In a discussion of neurodegenerative diseases, especially those that appear as late-onset varieties, a question arises about prolonging life and improving quality of life. Amyotrophic Lateral Sclerosis (ALS), or Lou Gehrig’s disease, is a neurodegenerative disease involving the loss of motor neurons to the point of muscle atrophy. This results in weakness and an eventual loss of mobility in the extremities and the rest of the body. In advanced and severe cases, loss of these neurons in the chest region can cause difficulties in breathing well on one’s own, if at all (See the ALS Association website for more information about ALS: http://www.alsa.org). Medical technology of the last century has enabled our society to sustain the life of individuals long past what would have been their natural time of death. While less invasive methods can drastically improve quality of life and mobility by artificially taking on the body’s natural capacity to sustain life, more invasive methods require patients to become dependent and much less in control of their own life. At this point, life support merely delays the inevitable and may draw out the most physically and emotionally painful part of a person’s life. How long should life support be used and when is it acceptable to end another person’s life by terminating life support?
The issue of implementation and removal of life sustaining measures has and will continue to be a source of conflict in our society. The legal, medical definition of death in all fifty states includes the loss of cardiopulmonary functioning and/or the irreversible end of all brain functioning, including the brain stem; others may personally see death when there is the loss of higher brain functioning, such as those in a permanent vegetative state, or a loss of personhood (Munson 2012). Let us examine again the case of a patient with ALS whose chest muscles no longer function in breathing. If this patient is put on a ventilator, modern medicine has effectively circumvented medical definition of death number one: the loss of cardiopulmonary functioning. Once this happens, we may no longer rely on the cut and dry, legal, biological definition of death. Intervening in this way has propelled us to a much more ethically problematic situation.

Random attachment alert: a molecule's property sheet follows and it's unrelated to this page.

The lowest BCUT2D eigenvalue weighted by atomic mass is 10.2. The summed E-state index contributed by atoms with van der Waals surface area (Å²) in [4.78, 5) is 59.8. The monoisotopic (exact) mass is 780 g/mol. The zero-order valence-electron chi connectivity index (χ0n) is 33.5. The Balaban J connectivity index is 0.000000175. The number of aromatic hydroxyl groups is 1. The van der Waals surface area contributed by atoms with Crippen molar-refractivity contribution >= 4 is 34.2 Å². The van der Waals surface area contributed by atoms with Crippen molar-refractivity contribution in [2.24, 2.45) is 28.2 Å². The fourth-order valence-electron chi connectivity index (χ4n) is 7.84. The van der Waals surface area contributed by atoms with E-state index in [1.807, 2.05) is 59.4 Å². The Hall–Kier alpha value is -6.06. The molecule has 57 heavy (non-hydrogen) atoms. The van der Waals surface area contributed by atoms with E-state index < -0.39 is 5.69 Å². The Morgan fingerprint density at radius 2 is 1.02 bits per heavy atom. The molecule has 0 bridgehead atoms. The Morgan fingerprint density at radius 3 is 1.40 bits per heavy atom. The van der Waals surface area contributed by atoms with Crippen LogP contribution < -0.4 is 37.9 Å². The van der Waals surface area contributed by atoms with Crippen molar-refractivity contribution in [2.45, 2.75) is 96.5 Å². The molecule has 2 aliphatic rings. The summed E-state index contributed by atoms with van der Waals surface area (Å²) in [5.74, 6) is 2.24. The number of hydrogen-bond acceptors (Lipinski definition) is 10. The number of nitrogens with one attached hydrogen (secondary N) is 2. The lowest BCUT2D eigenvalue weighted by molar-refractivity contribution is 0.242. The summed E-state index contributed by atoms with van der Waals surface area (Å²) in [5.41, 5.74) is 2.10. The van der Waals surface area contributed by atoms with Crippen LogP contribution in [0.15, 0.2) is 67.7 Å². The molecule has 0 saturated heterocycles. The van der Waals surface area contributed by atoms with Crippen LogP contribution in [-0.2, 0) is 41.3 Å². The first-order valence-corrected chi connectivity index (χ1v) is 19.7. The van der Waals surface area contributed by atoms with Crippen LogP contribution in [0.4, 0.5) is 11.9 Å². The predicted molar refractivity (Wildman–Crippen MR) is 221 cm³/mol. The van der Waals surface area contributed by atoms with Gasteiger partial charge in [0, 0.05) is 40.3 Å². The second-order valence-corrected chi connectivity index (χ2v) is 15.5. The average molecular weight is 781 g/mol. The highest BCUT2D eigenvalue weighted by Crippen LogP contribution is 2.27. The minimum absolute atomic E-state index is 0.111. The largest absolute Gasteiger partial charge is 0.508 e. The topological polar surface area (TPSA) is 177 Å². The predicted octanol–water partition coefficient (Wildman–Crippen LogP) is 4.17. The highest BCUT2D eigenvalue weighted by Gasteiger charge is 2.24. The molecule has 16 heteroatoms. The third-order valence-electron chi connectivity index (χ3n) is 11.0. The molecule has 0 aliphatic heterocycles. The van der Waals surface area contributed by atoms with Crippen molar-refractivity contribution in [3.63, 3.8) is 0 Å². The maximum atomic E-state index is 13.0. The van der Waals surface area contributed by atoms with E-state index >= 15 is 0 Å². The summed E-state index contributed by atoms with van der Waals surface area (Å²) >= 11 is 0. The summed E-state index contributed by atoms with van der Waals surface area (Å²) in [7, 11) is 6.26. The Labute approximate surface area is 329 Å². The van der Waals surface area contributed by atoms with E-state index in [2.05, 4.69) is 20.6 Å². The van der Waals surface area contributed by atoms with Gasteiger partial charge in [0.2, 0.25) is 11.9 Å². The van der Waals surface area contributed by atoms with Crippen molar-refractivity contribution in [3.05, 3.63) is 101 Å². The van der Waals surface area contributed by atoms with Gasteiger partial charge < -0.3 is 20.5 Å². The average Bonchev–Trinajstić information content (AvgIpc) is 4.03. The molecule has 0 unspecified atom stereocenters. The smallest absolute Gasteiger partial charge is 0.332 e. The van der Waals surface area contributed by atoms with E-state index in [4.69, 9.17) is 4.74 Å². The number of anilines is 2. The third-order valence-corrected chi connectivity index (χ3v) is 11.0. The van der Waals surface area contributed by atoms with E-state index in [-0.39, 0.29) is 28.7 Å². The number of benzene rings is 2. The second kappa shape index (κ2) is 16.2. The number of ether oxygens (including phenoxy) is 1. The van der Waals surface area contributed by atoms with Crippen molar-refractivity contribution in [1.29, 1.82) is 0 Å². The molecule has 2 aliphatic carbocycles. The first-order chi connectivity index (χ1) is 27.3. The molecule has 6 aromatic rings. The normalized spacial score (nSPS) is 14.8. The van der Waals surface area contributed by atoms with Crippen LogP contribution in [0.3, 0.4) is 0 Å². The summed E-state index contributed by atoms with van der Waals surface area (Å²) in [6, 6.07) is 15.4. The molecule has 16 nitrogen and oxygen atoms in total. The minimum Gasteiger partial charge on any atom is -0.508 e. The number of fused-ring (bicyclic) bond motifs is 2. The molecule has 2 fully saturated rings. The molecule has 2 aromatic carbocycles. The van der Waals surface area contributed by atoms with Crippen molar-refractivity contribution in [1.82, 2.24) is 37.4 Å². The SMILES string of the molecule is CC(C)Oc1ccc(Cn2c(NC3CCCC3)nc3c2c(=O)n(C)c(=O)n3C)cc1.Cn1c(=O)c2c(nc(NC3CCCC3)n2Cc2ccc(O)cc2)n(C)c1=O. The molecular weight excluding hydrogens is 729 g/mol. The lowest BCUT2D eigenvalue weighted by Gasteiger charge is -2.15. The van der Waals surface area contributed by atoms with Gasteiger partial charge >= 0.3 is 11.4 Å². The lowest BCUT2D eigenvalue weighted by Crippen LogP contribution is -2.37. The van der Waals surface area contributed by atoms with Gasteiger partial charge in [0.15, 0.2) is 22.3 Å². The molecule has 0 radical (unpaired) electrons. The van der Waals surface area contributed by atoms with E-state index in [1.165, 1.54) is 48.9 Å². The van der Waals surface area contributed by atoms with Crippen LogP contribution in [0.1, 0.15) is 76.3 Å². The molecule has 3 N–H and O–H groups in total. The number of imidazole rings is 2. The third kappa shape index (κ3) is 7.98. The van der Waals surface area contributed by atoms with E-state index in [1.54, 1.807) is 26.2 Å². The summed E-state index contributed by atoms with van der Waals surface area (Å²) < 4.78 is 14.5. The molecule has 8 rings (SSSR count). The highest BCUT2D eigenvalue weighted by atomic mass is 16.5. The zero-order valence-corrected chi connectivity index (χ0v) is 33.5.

I would like to avoid the ethics question altogether by posing a different question entirely: What is the purpose of implementing life-sustaining measures? I see these measures as a means of buying time when there normally would be none. They allow the time needed to repair injury or to alleviate the body from the strain of sustaining itself when weak, such as when a patient with ALS develops pneumonia. Often, these measures may result in a loss of dignity, may lead to a permanent need for medical care, drain the emotional stamina of friends and family as well as financial resources, and prolong life at the expense of quality of life. When damage is irreparable, these measures can be wasteful, unnecessary, and not being used for the purposes which they were intended. Of course, many people will disagree with me. I, myself, may disagree should I find myself faced with a loved one at a turning point between natural death and medically sustained life.
When making decisions regarding the end of life, keeping the lines of communication open becomes extremely important. While variable, the average life span after diagnosis of ALS is two to five years (http://www.alsa.org/about-als/facts-you-should-know.html). With this in mind, any treatment for advanced cases of ALS could and should be viewed as end of life decisions. Beliefs and wishes regarding medical treatment should not only be made clear to loved ones, but be recorded in a living will or durable power of attorney for health care. This will ensure that in the event of an imminent medical emergency, one’s wishes will be followed.